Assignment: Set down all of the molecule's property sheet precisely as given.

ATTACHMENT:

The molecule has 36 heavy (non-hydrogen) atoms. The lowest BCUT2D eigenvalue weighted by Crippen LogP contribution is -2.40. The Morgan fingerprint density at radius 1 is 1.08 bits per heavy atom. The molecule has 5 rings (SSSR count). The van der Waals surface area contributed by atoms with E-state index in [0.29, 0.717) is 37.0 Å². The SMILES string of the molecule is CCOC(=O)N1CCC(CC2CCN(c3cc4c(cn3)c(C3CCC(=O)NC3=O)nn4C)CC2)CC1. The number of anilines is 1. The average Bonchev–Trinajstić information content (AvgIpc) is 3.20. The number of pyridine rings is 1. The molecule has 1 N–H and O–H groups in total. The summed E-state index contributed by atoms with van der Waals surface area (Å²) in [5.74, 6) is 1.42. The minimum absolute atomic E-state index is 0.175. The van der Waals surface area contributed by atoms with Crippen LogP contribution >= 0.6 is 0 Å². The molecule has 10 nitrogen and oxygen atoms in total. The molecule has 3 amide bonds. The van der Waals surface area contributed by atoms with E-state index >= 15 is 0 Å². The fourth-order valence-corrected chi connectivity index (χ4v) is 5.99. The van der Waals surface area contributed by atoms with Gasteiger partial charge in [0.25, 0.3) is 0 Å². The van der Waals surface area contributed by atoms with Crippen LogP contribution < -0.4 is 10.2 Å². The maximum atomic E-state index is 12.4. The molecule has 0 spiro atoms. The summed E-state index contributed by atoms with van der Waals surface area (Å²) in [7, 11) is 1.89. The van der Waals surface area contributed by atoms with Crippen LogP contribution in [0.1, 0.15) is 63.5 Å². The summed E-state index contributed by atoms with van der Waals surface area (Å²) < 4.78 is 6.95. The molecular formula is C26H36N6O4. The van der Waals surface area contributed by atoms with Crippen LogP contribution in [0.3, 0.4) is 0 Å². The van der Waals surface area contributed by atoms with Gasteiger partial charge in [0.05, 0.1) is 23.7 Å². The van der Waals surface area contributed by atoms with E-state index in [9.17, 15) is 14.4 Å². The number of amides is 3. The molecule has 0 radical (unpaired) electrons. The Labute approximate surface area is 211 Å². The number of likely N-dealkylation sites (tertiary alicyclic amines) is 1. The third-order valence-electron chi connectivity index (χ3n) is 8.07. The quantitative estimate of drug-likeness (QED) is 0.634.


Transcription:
The molecule has 36 heavy (non-hydrogen) atoms. The lowest BCUT2D eigenvalue weighted by Crippen LogP contribution is -2.40. The Morgan fingerprint density at radius 1 is 1.08 bits per heavy atom. The molecule has 5 rings (SSSR count). The van der Waals surface area contributed by atoms with E-state index in [0.29, 0.717) is 37.0 Å². The SMILES string of the molecule is CCOC(=O)N1CCC(CC2CCN(c3cc4c(cn3)c(C3CCC(=O)NC3=O)nn4C)CC2)CC1. The number of anilines is 1. The average Bonchev–Trinajstić information content (AvgIpc) is 3.20. The number of pyridine rings is 1. The molecule has 1 N–H and O–H groups in total. The summed E-state index contributed by atoms with van der Waals surface area (Å²) in [5.74, 6) is 1.42. The minimum absolute atomic E-state index is 0.175. The van der Waals surface area contributed by atoms with Crippen LogP contribution >= 0.6 is 0 Å². The molecule has 10 nitrogen and oxygen atoms in total. The molecule has 3 amide bonds. The van der Waals surface area contributed by atoms with E-state index >= 15 is 0 Å². The fourth-order valence-corrected chi connectivity index (χ4v) is 5.99. The van der Waals surface area contributed by atoms with Gasteiger partial charge in [0.25, 0.3) is 0 Å². The van der Waals surface area contributed by atoms with Crippen LogP contribution < -0.4 is 10.2 Å². The maximum atomic E-state index is 12.4. The molecule has 0 spiro atoms. The summed E-state index contributed by atoms with van der Waals surface area (Å²) in [7, 11) is 1.89. The van der Waals surface area contributed by atoms with Crippen LogP contribution in [0.1, 0.15) is 63.5 Å². The summed E-state index contributed by atoms with van der Waals surface area (Å²) < 4.78 is 6.95. The molecular formula is C26H36N6O4. The van der Waals surface area contributed by atoms with Crippen LogP contribution in [0.3, 0.4) is 0 Å². The van der Waals surface area contributed by atoms with Gasteiger partial charge in [0.05, 0.1) is 23.7 Å². The van der Waals surface area contributed by atoms with E-state index in [9.17, 15) is 14.4 Å². The number of amides is 3. The molecule has 0 radical (unpaired) electrons. The Labute approximate surface area is 211 Å². The number of likely N-dealkylation sites (tertiary alicyclic amines) is 1. The third-order valence-electron chi connectivity index (χ3n) is 8.07. The quantitative estimate of drug-likeness (QED) is 0.634.